April 14, 2021

DCTRS

Damascus Center for Theoretical and Civil Rights Studies

Kings and Ducks prospects excel at world junior championship

Kings director of player personnel Nelson Emerson has spent a lot of time in front of his TV the last two weeks.

He’s had no choice, with Kings prospects playing in the world junior championship almost every night.

“I watch every game,” he said. “Every minute.”

Most other coaches and executives for the Kings, who had an NHL-high nine prospects participate in the tournament, and the Ducks, who had six, did the same.

The world junior championship is the biggest pressure cooker for the sport’s top under-20 players, acting almost like hockey’s version of March Madness. Though it’s only a small factor in the overall scouting equation, it gives each player’s parent club a chance to evaluate him under the spotlight of one of the sport’s biggest stages.

“We really believe in this tournament,” Emerson said. “There’s a lot of pressure. There’s a lot of pride playing for your country. The stage is high. Everybody’s watching, especially this year.”

And over the two-week tournament staged in a spectator-less bubble in Edmonton, Canada, prospects from the two Southland clubs shined the brightest.

Ducks winger Trevor Zegras led the event in scoring, tallying 18 points in seven games for Team USA to earn tournament MVP honors. Kings forwards Alex Turcotte and Arthur Kaliyev played alongside him on the Americans’ top line, each collecting seven points.

In a 2-0 U.S. win over Canada in Tuesday’s gold-medal game, that trio combined for four points and both of the goals, with Turcotte and Zegras finding the back of the net to lift the U.S. to its fifth tournament title.

“To be able to play in a Canada-USA gold-medal game in this tournament,” said Turcotte, the Kings’ No. 5 overall draft pick in 2019, “it’s a dream come true.”

There were other standout prospects from the two franchises.

Ducks 2020 first-round pick Jamie Drysdale, a defenseman, anchored Canada’s blue line and had the team’s third-best plus-minus rating at plus-11.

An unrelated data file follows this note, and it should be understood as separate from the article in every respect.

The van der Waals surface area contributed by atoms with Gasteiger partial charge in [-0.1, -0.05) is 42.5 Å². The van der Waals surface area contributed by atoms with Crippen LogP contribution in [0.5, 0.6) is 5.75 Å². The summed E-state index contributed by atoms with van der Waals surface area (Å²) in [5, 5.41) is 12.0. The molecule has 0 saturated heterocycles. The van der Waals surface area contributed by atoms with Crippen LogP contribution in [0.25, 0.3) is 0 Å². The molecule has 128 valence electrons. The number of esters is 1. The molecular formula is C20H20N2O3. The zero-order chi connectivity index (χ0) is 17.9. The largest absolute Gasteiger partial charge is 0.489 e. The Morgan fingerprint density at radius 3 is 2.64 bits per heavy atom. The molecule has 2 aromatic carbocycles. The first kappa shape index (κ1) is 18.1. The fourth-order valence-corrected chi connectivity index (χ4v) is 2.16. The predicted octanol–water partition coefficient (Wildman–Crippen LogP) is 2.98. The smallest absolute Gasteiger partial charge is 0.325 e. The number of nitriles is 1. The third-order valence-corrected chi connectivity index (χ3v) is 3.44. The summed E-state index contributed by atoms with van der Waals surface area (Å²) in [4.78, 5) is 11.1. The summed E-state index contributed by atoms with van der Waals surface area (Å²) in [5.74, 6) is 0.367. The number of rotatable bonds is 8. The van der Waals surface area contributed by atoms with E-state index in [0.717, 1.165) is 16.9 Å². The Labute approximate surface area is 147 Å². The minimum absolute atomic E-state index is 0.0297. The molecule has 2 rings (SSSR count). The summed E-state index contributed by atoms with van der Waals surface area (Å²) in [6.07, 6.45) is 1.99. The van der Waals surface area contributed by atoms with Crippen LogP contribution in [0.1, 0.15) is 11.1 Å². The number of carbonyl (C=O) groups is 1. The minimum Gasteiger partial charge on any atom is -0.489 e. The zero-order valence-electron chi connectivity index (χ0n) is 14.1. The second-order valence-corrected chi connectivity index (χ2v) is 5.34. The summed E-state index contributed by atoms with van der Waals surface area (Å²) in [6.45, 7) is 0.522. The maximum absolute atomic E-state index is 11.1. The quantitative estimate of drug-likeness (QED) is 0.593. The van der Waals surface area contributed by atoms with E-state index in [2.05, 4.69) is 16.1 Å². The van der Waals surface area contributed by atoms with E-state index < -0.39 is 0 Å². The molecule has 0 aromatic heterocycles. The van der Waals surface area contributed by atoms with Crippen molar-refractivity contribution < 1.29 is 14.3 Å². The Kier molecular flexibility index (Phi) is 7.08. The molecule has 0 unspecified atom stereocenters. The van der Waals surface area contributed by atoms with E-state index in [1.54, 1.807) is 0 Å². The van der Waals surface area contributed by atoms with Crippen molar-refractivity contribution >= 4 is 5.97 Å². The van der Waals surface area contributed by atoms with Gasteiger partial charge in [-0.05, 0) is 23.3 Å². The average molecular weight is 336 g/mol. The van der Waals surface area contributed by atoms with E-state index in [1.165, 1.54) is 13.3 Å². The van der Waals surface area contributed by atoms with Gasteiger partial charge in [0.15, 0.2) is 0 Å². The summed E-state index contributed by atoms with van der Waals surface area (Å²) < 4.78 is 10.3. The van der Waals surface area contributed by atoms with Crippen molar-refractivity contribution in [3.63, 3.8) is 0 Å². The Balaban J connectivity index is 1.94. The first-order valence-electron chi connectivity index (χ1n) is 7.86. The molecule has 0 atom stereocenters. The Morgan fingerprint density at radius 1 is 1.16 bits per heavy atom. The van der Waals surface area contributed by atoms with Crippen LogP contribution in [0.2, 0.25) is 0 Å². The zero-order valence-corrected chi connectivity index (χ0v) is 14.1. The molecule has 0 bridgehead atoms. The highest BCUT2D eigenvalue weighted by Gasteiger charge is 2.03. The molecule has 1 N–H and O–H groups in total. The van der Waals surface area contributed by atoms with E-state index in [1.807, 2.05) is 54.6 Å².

For the Kings, Quinton Byfield, the second pick in the 2020 draft, finished fourth among Canadian players with seven points (he recorded six of them in one game), Finnish forward Kasper Simontaival tallied seven points to help his nation win a bronze medal, and all but four of the tournament’s 28 games featured at least one Kings prospect.

“We just think at this time and in a player’s career,” Emerson said, “it’s a great opportunity to be selected to any one of these teams and to go through this experience.”

There’s little new information for the clubs’ brass to glean from a seven-game event. The Kings, for instance, have been in contact with their prospects during the pandemic on an almost daily basis, keeping close tabs on their long-term development. The tournament was a possible confirmation of the brighter days ahead, a reminder of how the teams’ painful rebuilds have spawned promising futures.

Zegras tied a U.S. record for career points in the world Juniors, upping his total to 27 over the last two years.

“I’m at a loss for words,” he said after Tuesday’s medal ceremony. “It hasn’t even really sunk in yet.”

Byfield went from riding the bench in Canada’s gold-medal game last year to serving a key role this winter, despite still being the team’s youngest player at 18 years and 4 months.

“We wanted to see Byfield in a role like this, on a team that’s expected to win, how he would handle that,” Emerson said. “His tenacity on the pucks, his willingness to work and compete has been excellent.”

And then there was Turcotte and Kaliyev, a dynamic duo that combined for two goals Monday in a semifinal win over Finland and each recorded a point in Tuesday’s gold-medal-clinching victory.

“They respect each others’ games,” Emerson said. “They’re good for one another with the way they play. Arty is a scorer. Turcotte plays all over the ice and does a lot of the work. But Arty is doing a lot of other things too.”

Zegras, Turcotte, Kaliyev, Drysdale, Byfield and Kings Swedish defenseman Tobias Bjornfot will reportedly share a charter flight to Southern California on Wednesday and could join their NHL teams’ training camps this week.

“We’re excited about getting them here,” Kings coach Todd McLellan said. “They’re 18 and 19 years old. It’s hard to keep that in mind. But they’re all 18 and 19 — and they all have a lot to learn.”

But after the last two weeks, they’ll have a little less to prove.